Axios PM

An analog clock with only two symbols instead of twelve: the symbols read 'AM' and 'PM'.

January 24, 2023

Happy Tuesday! Today's PM — edited by Erica Pandey — is 605 words, a 2½-min. read. Thanks to Sheryl Miller for the copy edit.

1 big thing: Tipping fatigue

Illustration of a payment tablet with a tip button showing numbers changing from zero to 20 percent.

Illustration: Brendan Lynch/Axios

Tipping culture is getting out of control, customers say.

  • By the numbers: Tips at full-service restaurants are up about 25% compared with a year ago, and tips at casual places are up 17%, CNN reports, citing Square data.

The big picture: People started to tip more during the height of the pandemic to support local businesses and essential workers.

  • And with the rise of digital payments, more and more businesses are including an option to tip on screen — at places people say they wouldn't normally tip, AP reports.

“Suddenly, these screens are at every establishment we encounter. They’re popping up online as well for online orders. And I fear that there is no end,” etiquette expert Thomas Farley told AP.

  • Unlike tip jars, these on-screen requests can't be ignored. And everyone, including the customers behind you and the workers behind the counter, can see whether or not you tip — and how much.

Reality check: The federal minimum wage for tipped workers is $2.13. And service workers rely on tips to make a living.

  • Now, as tip requests have become more common, some businesses are advertising it in their job postings to lure in more workers even though the extra money isn’t always guaranteed, AP notes.

Go deeper.

2. 📝 Another classified doc discovery

Photo: John Lamparski/Getty Images

A small number of documents with classified markings were found in former Vice President Mike Pence's Indiana home last week and were turned over to the FBI, according to two letters from Pence's attorney.

  • President Biden and former President Trump are already under investigation for their handling of classified documents.
  • Back in August, Pence told AP, "No, not to my knowledge" when asked if he'd retained any classified materials when leaving office.

Driving the news: "There’s a systemic problem with former occupants of the presidency and vice presidency having classified information at their homes when it shouldn't be there," Rep. Adam Schiff (D-Calif.) said.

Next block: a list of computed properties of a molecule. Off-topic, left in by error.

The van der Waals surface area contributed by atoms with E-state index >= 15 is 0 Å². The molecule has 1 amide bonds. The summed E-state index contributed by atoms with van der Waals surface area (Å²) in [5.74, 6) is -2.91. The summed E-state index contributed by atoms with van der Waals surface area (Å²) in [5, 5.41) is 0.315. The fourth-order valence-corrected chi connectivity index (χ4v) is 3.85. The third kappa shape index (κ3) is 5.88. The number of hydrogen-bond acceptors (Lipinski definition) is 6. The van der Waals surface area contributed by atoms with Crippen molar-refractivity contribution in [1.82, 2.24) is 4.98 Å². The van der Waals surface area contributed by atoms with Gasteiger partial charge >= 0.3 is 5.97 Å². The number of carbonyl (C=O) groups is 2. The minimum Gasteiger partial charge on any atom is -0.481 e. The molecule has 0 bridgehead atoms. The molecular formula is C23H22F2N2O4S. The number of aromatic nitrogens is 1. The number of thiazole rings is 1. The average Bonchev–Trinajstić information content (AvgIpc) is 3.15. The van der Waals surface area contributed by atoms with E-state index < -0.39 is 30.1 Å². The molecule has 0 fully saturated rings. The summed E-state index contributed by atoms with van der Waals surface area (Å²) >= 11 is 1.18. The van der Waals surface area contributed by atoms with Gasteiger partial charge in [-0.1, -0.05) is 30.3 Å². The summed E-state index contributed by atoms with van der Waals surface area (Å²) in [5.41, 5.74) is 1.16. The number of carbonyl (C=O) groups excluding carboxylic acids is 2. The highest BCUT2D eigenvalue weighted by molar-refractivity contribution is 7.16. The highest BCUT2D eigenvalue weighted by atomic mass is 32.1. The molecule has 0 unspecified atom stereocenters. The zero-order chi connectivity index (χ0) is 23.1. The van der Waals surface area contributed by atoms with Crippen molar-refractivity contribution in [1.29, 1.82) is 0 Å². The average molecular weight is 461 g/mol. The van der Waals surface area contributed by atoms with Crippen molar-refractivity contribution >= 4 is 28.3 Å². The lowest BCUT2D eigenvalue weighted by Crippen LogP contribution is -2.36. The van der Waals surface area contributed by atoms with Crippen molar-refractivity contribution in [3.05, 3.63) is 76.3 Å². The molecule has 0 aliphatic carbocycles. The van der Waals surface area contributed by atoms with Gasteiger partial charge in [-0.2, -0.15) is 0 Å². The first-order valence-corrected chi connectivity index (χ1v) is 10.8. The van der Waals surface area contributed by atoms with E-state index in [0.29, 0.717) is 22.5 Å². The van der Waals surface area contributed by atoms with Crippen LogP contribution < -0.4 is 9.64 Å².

• "There needs to be a review of what happens when people leave that office, the presidency and vice presidency."

Go deeper.

3. Catch up quick

Data: Bulletin of the Atomic Scientists; Chart: Jacque Schrag/Axios
Data: Bulletin of the Atomic Scientists; Chart: Jacque Schrag/Axios
  1. The Doomsday Clock — a figurative tracker of the world's proximity to total human-caused destruction — has been set to 90 seconds to midnight, closer to doom than ever before. Go deeper.
  2. 🎫 Ticketmaster is in the hot seat on Capitol Hill following its Taylor Swift tour debacle. Go deeper.
  3. 🎒 It's the International Day of Education, and Special Olympics is asking countries to spend at least 3% of their education budgets on kids with intellectual disabilities. "These children are in every community, every culture, every country in the world," Special Olympics Chairman Tim Shriver told Axios. Go deeper.

4. 🫗 Seltzer shake-up

San Juan Seltzery in Seattle's SoDo neighborhood. Photo: Melissa Santos/Axios

A local company prides itself on being the nation's first and only "seltzery" — so much so, that it has threatened to sue other businesses that try to use the term.

  • What's happening: San Juan Seltzer of South Seattle has sent cease-and-desist letters to at least three hard seltzer companies, telling them they can't call themselves a seltzery because San Juan has trademarked the word, Axios Seattle co-author Melissa Santos writes from Seattle.

The company also sent a cease-and-desist letter to a local news website in North Carolina in 2020, saying the website couldn't use seltzery to describe a business featured in an article.

Hunter Wood of Elevated Seltzer in Arvada, Colorado, who received one of San Juan's letters, said it's like "Budweiser trademarking the word brewery."